WASHINGTON ( TheStreet) -- As the big three Middle East carriers continue their rapid expansion into the U.S., the threat to domestic carriers intensifies as the government assists Emirates Airline, Etihad Airways and Qatar Airways in inexplicable ways, said the president of the leading airline pilot union.
Emirates, Etihad and Qatar are all state-owned carriers capable of trading short-term profits for the potential of expansive air service, said Lee Moak, president of the Air Line Pilots Association, in an interview.
"All three airlines have a similar business model, and that is to take over all the international flying in the world," Moak said. "They continue to add routes and order aircraft, and they are willing to do that at a financial loss."
Oddly, government policies appear to tilt in favor of the Middle East carriers at the expense of domestic airlines. For instance, the State Department wants to place a U.S. Customs and Border Protection at a pre-clearance facility in Abu Dhabi even though no U.S. airlines fly to Abu Dhabi. Etihad would be the primary beneficiary.
Last week, the Middle East airlines were flexing their muscles in the U.S.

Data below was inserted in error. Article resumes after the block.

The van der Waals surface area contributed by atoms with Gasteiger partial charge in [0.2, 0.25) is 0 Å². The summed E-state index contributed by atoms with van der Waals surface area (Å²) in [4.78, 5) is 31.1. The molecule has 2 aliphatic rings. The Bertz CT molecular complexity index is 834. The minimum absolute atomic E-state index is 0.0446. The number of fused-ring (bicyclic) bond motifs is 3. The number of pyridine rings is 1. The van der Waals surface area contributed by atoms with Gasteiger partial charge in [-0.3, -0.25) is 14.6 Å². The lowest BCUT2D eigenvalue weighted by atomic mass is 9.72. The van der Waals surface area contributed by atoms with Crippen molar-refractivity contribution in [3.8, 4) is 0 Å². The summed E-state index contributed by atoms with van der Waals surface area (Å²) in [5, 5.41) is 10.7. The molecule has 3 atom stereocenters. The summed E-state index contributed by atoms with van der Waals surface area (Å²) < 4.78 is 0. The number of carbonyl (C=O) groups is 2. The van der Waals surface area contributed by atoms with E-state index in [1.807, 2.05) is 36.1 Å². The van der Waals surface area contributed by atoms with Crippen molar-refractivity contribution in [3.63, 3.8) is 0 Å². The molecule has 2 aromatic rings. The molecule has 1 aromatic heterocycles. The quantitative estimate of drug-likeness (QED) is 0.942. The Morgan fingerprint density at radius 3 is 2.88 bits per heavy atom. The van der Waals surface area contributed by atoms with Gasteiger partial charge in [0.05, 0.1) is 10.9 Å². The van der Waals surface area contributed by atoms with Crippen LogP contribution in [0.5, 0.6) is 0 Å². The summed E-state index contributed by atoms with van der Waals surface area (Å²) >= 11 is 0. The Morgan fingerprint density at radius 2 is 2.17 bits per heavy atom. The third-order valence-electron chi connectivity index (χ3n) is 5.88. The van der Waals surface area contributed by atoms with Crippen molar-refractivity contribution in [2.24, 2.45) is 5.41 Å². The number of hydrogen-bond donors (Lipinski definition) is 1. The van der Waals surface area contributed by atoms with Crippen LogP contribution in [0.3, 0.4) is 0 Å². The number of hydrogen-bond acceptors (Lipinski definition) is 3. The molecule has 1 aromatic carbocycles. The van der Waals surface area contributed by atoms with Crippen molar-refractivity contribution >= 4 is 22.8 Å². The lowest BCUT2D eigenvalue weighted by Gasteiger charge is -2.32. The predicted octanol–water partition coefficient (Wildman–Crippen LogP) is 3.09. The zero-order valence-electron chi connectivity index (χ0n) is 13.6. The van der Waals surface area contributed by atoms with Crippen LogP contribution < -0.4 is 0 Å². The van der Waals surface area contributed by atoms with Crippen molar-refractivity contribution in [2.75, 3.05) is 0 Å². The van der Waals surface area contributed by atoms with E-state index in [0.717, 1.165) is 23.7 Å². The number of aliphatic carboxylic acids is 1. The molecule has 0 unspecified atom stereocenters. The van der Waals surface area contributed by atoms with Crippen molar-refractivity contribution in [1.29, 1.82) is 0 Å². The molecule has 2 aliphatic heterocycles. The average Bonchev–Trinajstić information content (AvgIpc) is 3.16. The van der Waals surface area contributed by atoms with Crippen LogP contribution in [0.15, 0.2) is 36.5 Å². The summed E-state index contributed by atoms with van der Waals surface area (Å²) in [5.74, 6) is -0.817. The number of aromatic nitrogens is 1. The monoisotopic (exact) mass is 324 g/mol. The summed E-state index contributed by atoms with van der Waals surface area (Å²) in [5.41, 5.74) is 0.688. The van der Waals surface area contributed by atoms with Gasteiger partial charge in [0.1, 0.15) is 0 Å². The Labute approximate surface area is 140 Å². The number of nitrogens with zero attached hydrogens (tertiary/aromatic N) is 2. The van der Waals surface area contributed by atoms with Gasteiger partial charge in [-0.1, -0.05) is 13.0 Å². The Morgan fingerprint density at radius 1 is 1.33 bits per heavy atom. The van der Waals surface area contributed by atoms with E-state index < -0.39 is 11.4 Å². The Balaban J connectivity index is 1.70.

On Tuesday, the UAE's Emirates, which is based in Dubai and owned by Dubai's government, put an Airbus A380 with 489 seats on the LAX-Dubai route, replacing a 237-seat Boeing 777-200LR. Emirates now operates 63 weekly flights from Dubai to seven U.S. destinations, including Dallas, Houston, Los Angeles, New York, San Francisco, Seattle and Washington.
On Wednesday, Qatar announced it will begin daily DFW-Doha service in July 2014, when both Qatar and Emirates will serve Dallas. Qatar should have an advantage, given that it -- like hub carrier American -- is a member of Oneworld, which it joined on Oct. 29.
Qatar has announced 2014 service to Oneworld hubs in Miami and Philadelphia. It already serves Chicago, Houston, New York and Washington.
For its part, Etihad plans to begin LAX-Abu Dhabi service in June. Etihad already flies Abu Dhabi to Chicago, New York and Washington Dulles. Etihad's strategy includes buying minority ownership in troubled airlines of other countries, something it has done or plans at seven carriers. So far, it has not revealed any plans to invest in a U.S. airline.